New rules took effect in April legalizing the use of automatic hydraulic inertia brake systems (surge brakes) on light- and medium-duty trailers within certain limits, even in commercial applications. Previously, the U.S. Department of Transportation's Federal Motor Carrier Safety Administration (FMCSA) had issued guidance and regulatory interpretations that made surge brakes illegal for use in interstate commerce.
"FMCSA, in previous rulings, had declared that surge brakes were not actually brakes," says John McClelland, vice president for government affairs, American Rental Association (ARA). "They didn't meet the definition of what a brake is."
At issue was a requirement in Section 393.48 of the Motor Carrier Safety Regulations that motor vehicle brakes be operative at all times. A surge brake, which is operative only under certain preset conditions, would not be in compliance with this requirement. Surge brakes, in general, are only operative when vehicles are moving in the forward direction.
Section 393.49 also required a single valve to operate all brakes. Guidance on this issue stated that since surge brakes cannot keep the trailer brakes in the applied position, the brakes on the combination of vehicles are not under control of a single valve.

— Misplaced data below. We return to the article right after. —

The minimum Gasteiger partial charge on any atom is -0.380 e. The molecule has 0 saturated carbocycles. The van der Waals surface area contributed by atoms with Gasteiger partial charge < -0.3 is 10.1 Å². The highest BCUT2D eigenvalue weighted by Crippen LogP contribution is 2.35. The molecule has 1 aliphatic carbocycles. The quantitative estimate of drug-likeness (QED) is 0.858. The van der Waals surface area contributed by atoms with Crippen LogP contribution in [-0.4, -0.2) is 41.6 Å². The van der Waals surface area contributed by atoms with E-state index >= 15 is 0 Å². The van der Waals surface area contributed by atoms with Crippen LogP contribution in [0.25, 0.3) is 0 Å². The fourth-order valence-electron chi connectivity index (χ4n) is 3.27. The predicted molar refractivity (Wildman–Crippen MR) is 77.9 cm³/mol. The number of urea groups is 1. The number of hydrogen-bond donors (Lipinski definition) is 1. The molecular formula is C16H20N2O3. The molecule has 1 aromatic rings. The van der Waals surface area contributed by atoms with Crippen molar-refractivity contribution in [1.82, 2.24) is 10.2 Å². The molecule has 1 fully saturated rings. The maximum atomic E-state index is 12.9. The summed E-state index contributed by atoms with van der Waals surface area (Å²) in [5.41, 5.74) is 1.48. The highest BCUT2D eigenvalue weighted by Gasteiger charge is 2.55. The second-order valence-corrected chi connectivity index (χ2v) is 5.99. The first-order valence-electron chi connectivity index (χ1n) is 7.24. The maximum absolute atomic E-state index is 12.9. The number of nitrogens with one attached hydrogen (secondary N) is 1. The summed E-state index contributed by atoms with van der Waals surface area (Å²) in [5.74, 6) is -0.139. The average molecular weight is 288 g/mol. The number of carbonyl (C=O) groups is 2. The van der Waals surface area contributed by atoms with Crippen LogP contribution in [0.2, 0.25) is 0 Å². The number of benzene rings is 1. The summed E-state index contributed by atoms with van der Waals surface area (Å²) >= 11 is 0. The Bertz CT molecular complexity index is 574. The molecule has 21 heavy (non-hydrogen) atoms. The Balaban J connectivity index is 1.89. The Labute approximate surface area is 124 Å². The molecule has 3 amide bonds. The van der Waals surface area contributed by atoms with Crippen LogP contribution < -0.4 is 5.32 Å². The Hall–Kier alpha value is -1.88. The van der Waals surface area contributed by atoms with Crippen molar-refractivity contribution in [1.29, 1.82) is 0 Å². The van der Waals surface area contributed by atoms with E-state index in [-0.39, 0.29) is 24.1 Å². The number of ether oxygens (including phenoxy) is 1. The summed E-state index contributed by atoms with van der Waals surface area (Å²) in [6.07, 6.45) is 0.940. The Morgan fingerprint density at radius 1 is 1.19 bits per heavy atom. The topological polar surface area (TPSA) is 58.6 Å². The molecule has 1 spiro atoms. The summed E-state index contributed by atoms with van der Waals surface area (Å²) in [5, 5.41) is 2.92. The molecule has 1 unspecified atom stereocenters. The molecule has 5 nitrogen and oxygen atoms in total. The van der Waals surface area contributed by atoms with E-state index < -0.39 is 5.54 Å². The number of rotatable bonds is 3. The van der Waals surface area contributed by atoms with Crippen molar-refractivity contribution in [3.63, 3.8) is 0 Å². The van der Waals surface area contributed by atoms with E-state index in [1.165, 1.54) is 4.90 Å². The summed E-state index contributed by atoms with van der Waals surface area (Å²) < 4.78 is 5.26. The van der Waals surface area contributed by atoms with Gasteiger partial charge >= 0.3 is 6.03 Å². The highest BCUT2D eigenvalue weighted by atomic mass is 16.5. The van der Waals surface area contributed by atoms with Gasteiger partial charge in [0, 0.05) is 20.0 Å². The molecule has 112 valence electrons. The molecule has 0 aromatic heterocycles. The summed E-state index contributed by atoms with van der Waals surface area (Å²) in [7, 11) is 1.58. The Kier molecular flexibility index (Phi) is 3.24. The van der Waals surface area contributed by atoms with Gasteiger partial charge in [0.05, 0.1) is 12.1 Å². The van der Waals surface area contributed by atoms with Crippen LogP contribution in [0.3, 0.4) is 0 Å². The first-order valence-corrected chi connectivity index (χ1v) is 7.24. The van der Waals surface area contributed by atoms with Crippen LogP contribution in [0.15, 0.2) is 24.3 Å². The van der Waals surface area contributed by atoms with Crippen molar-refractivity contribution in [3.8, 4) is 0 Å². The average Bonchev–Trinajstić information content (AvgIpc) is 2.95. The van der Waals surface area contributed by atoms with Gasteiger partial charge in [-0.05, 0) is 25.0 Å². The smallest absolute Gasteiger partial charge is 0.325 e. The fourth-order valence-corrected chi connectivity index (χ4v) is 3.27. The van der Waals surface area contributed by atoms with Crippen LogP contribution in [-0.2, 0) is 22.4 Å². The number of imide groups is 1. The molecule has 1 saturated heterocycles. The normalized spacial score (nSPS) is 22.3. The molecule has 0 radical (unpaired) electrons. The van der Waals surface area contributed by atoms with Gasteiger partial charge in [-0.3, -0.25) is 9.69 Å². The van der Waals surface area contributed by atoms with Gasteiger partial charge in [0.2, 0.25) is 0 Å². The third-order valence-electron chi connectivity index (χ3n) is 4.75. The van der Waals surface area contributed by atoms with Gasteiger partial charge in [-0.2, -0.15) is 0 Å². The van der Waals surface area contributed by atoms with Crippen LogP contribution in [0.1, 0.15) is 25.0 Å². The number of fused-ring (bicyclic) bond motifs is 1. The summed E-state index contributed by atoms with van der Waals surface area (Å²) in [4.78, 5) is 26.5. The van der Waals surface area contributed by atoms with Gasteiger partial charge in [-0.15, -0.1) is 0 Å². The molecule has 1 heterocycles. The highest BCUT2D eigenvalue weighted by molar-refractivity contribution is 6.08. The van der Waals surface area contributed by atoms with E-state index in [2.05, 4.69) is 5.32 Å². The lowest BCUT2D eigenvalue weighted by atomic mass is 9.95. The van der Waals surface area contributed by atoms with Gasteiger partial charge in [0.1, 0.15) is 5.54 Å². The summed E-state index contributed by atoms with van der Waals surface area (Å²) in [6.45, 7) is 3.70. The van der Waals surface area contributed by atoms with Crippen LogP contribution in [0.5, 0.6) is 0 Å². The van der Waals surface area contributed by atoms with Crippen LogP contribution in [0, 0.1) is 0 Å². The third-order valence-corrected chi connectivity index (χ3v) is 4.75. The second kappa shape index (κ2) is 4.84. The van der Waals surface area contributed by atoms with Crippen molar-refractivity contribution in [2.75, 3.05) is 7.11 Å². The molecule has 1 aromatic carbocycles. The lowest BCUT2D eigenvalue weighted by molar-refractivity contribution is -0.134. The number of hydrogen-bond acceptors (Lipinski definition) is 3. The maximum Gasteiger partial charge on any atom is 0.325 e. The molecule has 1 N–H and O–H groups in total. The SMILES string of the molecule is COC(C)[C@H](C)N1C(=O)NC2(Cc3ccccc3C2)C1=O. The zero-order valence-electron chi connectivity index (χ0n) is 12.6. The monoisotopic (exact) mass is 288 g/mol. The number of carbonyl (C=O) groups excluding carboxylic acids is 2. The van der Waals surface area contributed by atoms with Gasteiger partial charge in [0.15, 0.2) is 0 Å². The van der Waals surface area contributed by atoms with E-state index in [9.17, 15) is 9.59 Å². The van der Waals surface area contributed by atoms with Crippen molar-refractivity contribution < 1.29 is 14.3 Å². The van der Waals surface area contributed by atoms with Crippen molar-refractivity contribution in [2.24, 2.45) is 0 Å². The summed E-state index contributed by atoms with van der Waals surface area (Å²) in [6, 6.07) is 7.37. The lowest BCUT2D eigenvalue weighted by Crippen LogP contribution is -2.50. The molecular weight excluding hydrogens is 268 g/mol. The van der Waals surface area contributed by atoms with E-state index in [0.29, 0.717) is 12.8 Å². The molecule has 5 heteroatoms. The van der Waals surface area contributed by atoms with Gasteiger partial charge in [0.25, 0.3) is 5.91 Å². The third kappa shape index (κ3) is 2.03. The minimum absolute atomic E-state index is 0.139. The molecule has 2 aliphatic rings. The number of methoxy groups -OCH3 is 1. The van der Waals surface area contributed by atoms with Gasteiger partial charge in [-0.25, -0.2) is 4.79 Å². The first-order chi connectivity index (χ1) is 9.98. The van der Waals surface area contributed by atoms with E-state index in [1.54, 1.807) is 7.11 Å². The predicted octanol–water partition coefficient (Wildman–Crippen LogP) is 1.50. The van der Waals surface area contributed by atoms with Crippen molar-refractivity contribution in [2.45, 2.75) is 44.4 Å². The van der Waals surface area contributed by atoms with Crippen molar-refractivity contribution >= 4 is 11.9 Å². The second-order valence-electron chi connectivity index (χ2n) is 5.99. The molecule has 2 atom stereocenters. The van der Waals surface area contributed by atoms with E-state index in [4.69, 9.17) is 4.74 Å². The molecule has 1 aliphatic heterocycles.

These rulings soon spread to the state level. "A bunch of states adopted the federal rules for interstate transport simply by referring to them in their statutes," says McClelland.
This essentially banned surge brakes in these states. The result was a patchwork of regulations that often allowed use of surge brake-equipped trailers by private individuals, while banning them from commercial use. Due to inconsistencies between local regulations, there was a great deal of confusion as to when and where surge brakes were legal.
The new rules eliminate this confusion by spelling out the conditions under which surge brakes can be used. For trailers with Gross Vehicle Weight Ratings (GVWRs) of less than 12,000 lbs., the regulation approves surge brake use for vehicle-to-trailer GVWR ratios of 1:1.175. For trailers between 12,000 and 20,000 lbs., the regulation approves use for vehicle-to-trailer GVWR ratios of 1:1.25.
A long time in coming
The ruling was a long time in the making. The movement to legalize surge brakes for commercial applications was spearheaded by the Surge Brake Coalition, a group founded in 1998 and made up of trailer manufacturers, parts suppliers, commercial users of surge-braked trailers, trailer rental companies and trade associations representing segments of the trailer business. The ARA was one of the leaders in the Coalition.
The Coalition argued that surge brakes provide a safe, practical braking system for CMV combinations, especially when the trailer is likely to be towed by a variety of vehicles. For some applications, such as rental, it is impractical and cost prohibitive to install or adapt an electric brake control system on every towing vehicle.
Surge brakes, on the other hand, activate automatically when the towing vehicle brakes are applied; adapt to the weight of the trailer load; have fewer components; and require less maintenance than trailers with electric brakes. The Coalition estimated that over 25% of the rental trailer fleet is equipped with surge brakes.